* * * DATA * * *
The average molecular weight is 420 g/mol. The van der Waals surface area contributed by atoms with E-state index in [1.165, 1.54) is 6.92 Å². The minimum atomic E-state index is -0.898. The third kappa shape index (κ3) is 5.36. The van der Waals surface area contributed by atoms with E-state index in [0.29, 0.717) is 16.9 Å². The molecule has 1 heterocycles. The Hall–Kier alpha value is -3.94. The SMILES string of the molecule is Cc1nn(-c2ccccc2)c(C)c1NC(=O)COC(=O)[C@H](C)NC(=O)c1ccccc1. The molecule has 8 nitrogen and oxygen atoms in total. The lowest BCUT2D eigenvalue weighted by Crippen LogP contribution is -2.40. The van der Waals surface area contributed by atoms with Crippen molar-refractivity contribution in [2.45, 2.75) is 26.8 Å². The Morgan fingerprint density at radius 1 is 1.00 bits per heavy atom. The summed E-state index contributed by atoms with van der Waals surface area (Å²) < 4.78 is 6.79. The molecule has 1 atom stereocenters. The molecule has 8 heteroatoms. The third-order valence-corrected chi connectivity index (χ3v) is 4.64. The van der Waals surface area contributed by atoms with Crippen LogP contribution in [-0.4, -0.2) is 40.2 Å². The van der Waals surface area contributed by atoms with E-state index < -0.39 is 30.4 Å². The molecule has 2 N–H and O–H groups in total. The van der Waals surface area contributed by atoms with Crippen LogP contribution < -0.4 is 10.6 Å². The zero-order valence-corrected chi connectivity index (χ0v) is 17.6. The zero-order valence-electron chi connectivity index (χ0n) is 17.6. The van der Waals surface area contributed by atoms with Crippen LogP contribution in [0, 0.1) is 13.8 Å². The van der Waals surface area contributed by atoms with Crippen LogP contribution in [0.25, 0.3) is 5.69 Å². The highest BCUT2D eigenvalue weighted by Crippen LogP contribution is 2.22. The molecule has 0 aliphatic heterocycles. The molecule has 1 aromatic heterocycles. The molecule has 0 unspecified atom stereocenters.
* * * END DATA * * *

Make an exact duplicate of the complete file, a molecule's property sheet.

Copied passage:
The average molecular weight is 420 g/mol. The van der Waals surface area contributed by atoms with E-state index in [1.165, 1.54) is 6.92 Å². The minimum atomic E-state index is -0.898. The third kappa shape index (κ3) is 5.36. The van der Waals surface area contributed by atoms with E-state index in [0.29, 0.717) is 16.9 Å². The molecule has 1 heterocycles. The Hall–Kier alpha value is -3.94. The SMILES string of the molecule is Cc1nn(-c2ccccc2)c(C)c1NC(=O)COC(=O)[C@H](C)NC(=O)c1ccccc1. The molecule has 8 nitrogen and oxygen atoms in total. The lowest BCUT2D eigenvalue weighted by Crippen LogP contribution is -2.40. The van der Waals surface area contributed by atoms with Crippen molar-refractivity contribution in [2.45, 2.75) is 26.8 Å². The Morgan fingerprint density at radius 1 is 1.00 bits per heavy atom. The summed E-state index contributed by atoms with van der Waals surface area (Å²) < 4.78 is 6.79. The molecule has 1 atom stereocenters. The molecule has 8 heteroatoms. The third-order valence-corrected chi connectivity index (χ3v) is 4.64. The van der Waals surface area contributed by atoms with Crippen LogP contribution in [-0.4, -0.2) is 40.2 Å². The van der Waals surface area contributed by atoms with E-state index < -0.39 is 30.4 Å². The molecule has 2 N–H and O–H groups in total. The van der Waals surface area contributed by atoms with Crippen LogP contribution < -0.4 is 10.6 Å². The zero-order valence-corrected chi connectivity index (χ0v) is 17.6. The zero-order valence-electron chi connectivity index (χ0n) is 17.6. The van der Waals surface area contributed by atoms with Crippen LogP contribution in [0, 0.1) is 13.8 Å². The van der Waals surface area contributed by atoms with Crippen LogP contribution in [0.25, 0.3) is 5.69 Å². The highest BCUT2D eigenvalue weighted by Crippen LogP contribution is 2.22. The molecule has 0 aliphatic heterocycles. The molecule has 1 aromatic heterocycles. The molecule has 0 unspecified atom stereocenters.